In part one of this look at the largely anonymous team who played on a colossal number of US pop hits of the 60s we saw that although their output was vast and varied there was a common denominator of radio-friendly pop; be it the crooning of Sinatra or Martin, Herb Alpert’s Tijuana trumpet, the surf and Spector sounds dug by the kids or the sunshine harmonies of the top vocal groups.
However, we also heard them backing the most ground-breaking music of the times via Brian Wilson’s incredible musical brain. Witness also Lee Hazlewood’s extraordinary 1967 duet with Nancy Sinatra, switching between 4/4- and 3/4-time signatures. Elektra producer Bruce Botnick hired the Crew to realise Arthur Lee’s envelope-pushing vision for symphonic rock music when Love were looking not up to the task. Shocked and stunned, the band persuaded Lee and Botnick to give them another chance and they duly delivered Lee’s masterpiece and my favourite album of all time, Forever Changes, but The Daily Planet retains the backing tracks recorded by Crew mainstays Hal Blaine, Carol Kaye, Don Randi and Billy Strange.
The Fifth Dimension, Simon and Garfunkel, Elvis, Sammy, The Monkees and even The Electric Prunes… The Wrecking Crew were working their pants off. Literally thousands of sessions, several in a day, and the hits kept coming. And then one of their own became a star!
Originally from Arkansas guitarist and vocalist Glen Campbell was one of the youngest members of the Crew. Frank Sinatra apparently called him a ‘cowboy’ on the Strangers in the Night Session, but the 30-year-old was soon to hit the big time. His covers of Jimmy Webb’s songs, such as Galveston and By the Time I Get to Phoenix shot him into showbiz big time, but it was Wichita Lineman that was touched by genius. That genius was not just Campbell’s and Webb’s, whose songs were also providing Wrecking Crew hits for the Fifth Dimension and Sammy Davis, among many others. From Carol Kaye’s opening bass riff and Hal Blaine’s beautiful drum kick in, we have in the hands of arranger Al De Lory three minutes of sheer magic. In 2010, Rolling Stone magazine's list of the ‘500 Greatest Songs of All Time’ ranked ‘Wichita Lineman’ at number 195, which is preposterous - no way is there 194 songs better than this.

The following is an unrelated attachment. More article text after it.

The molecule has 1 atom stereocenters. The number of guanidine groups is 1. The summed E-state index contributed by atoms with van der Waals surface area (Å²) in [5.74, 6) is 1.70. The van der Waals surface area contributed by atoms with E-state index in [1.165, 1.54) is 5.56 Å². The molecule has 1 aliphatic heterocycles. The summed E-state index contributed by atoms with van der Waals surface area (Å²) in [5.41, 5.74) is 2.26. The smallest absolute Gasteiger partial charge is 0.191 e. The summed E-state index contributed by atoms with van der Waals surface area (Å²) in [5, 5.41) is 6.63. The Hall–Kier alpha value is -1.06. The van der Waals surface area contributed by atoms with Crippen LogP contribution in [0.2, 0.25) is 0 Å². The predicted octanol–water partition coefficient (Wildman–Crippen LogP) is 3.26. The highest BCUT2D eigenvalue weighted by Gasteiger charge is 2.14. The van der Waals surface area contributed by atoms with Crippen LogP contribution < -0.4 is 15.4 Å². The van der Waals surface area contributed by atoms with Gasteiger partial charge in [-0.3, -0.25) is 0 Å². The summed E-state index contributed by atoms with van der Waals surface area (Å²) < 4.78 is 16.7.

Already mentioned, bassist (and occasional guitarist) Carol Kaye and drummer Hal Blaine are other names who have gradually got their due respect, albeit several decades on. Blaine, who died aged 90 in 2019, really was the King of the Crew. He played on thousands of hits and an estimated forty #1 records. From 1966-71 he played on six consecutive Grammy Award Record of the Year winners. It is Hal Blaine that you hear at the start of Elvis’ fantastic A Little Less Conversation and check the same groovy intro on the Fifth Dimension’s Good News. I haven’t been able to verify this but am convinced that the delicious bass plucking on Gary Lewis’ New in Town is by Carol. It’s gotta be her! There are plenty of YouTube clips of Carol talking about her career. Please check them out. She was the sole female musician in the Crew and is truly a treasure.
We can’t name check them all but music lovers who like to dig a little deeper will recognise the names Leon Russell, Earl Palmer, Tommy Tedesco, Larry Knechtel, Jim Keltner, Jim Gordon, Al Casey, Al De Lory, Dr John, Billy Strange, Jim Horn, Julius Wechter and James Burton. They really did have something magical going on over there, but all good things come to an end. The heyday of the WC hit factory started to wind down in the early seventies, though classics would still appear such as Captain and Tenille’s 1975 worldwide smash Love Will Keep Us Together.
In 2008 Denny Tedesco, son of guitarist Tommy Tedesco, produced The Wrecking Crew, a multi-award-winning documentary, that has gone some way to giving these musicians their dues.
Few of these cats would get recognised in a supermarket in their hometowns, yet to this day they are heard dozens of times a day on radios, jukeboxes and CD players throughout the world. Pianist Don Randi expressed it succinctly and perfectly with the title of his memoir; ‘You’ve Heard These Hands’.